1/23/17

Hymnal History Lesson at The Church In The Wildwood

It has been quite some time since I veered off the highway to take a country road with the promise of an old cemetery at the end.  Did just that last weekend....not once but twice.

Both cemeteries proved to be a lesson in history dating back to the mid 1800's.  None of my ancestor names were found, but never the less,  there were some familiar Texas family names and headstones that caught my eye.

It is always a bonus to find a country church as part of a cemetery.  And as you can see, an opportunity for a photo shoot.  I never pass up looking through windows or even checking the doors. 
You never know what is waiting for you through the broken glass and torn screen.
Strains of Rock of Ages and The Old Rugged Cross immediately came to mind as I looked through the broken glass at the sunlight streaming through the window.  It was as if the church pianist had just finished playing 'Abide With Me' as the congregation filed out the front door.  I had to get a better look at the open song book...expecting to see a familiar closing hymn...I was surprised when from the sunlit window the pages revealed....
"Open your hymnal to page 114 and stand as we sing Still, Still With Thee".  Again, my mind was filled with memories of standing beside my mother and sharing a song book.  She had a lovely singing voice.  Did you know Still, Still With Thee was written by Harriet Beecher Stowe?  I did not, until I looked it up.  She was the daughter of Rev. Lyman Beecher, President of Lane Seminary in Cincinnati, Ohio.  She was married to Rev. Calvin E. Stowe a professor of Languages and Biblical Literature.  She authored several other hymns as well as the classic book Uncle Tom's Cabin.

The other two hymns showing were not ones I remembered, and could only make out the title of the one on the right...The Church In The Wildwood. 

Now, if Harriet Beecher Stowe's history lesson was new to you, too, then get ready to be amazed at the story behind 'The Church In The Wildwood.

It was composed in 1857 by a young music teacher named William S. Pitts on a visit to Bradford, Iowa.  Already for me there are two notables for my family history...Pitts (a short version of my maiden name Pittman) and Iowa (state of my birth and home of my mother's families).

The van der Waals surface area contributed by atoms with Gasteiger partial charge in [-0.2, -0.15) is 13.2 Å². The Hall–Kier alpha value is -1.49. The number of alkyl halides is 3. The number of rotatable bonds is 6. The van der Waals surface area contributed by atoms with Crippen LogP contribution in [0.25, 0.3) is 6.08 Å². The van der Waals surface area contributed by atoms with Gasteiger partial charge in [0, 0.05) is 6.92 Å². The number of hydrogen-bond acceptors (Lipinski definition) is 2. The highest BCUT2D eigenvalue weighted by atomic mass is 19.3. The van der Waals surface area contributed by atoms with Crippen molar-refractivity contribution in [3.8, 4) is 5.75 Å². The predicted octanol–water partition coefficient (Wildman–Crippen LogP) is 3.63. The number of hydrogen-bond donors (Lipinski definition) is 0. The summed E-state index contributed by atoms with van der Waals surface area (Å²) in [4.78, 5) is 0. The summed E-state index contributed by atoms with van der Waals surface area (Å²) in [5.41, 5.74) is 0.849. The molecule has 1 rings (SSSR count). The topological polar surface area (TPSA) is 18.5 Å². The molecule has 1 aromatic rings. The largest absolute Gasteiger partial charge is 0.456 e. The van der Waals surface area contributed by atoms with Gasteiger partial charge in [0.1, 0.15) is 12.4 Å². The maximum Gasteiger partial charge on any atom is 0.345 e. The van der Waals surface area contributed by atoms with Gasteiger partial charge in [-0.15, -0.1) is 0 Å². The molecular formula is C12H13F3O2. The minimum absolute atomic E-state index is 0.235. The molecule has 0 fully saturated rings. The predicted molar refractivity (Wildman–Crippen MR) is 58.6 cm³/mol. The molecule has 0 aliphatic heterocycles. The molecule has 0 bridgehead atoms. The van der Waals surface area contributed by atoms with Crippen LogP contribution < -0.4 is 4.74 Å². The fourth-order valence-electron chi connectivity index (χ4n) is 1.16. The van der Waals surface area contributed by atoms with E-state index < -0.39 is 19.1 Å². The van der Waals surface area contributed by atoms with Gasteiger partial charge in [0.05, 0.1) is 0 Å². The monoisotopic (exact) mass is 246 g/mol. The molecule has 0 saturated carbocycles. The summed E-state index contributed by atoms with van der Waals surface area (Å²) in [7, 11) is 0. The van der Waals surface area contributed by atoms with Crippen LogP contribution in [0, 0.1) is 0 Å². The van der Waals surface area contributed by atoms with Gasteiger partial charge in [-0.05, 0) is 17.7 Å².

Although the song was not published for many years after it was written and set to music, it was the inspiration for the 'Little Brown Church' built in the exact spot that had inspired it's author to compose the song.    Pitts and his singing class from Bradford Academy sang the song at the dedication of the new brown church in 1864.

After the church closed in 1888 due to an economic downturn in Bradford, the Society for the Preservation of the Little Brown Church was founded.  In the 1890's the song was popularized by two evangelists as well as groups of traveling singers throughout the country in the 1920's and 30's.  As the song grew in popularity, the church has become a popular tourist spot, and remains so today.  Every year it attracts thousands of visitors to see or be married in the little brown church in the vale.

True, this little church is not brown...not in Iowa, but, it certainly is
The Church In The Wildwood
Click HERE for The Church In The Wildwood sung by
The Original Carter Family from the 1920's.
Click HERE for Still, Still With Thee sung by the Altar of Praise Men's Chorale. 
Come to the church in the wildwood,
Oh, come to the church in the dale,
No spot is dear to my childhood,
As the little brown church in the vale.

2 comments:

  1. There a church and no longer in use looks like the one in your blog. But it has a cemetery with it.
    Talking about "The Old Rugged Cross" my dad was from that area of Michigan where it was written...My Aunt Charlotte (Dad sister) married a guy (Uncle Lou) who was some relative of who compose or lyrics to Old Rugged Cross.

    Coffee is on

    ReplyDelete
  2. I'm not familiar with the songs from the Hymnal, but, I am familiar with the first three you mentioned. What memories they bring.

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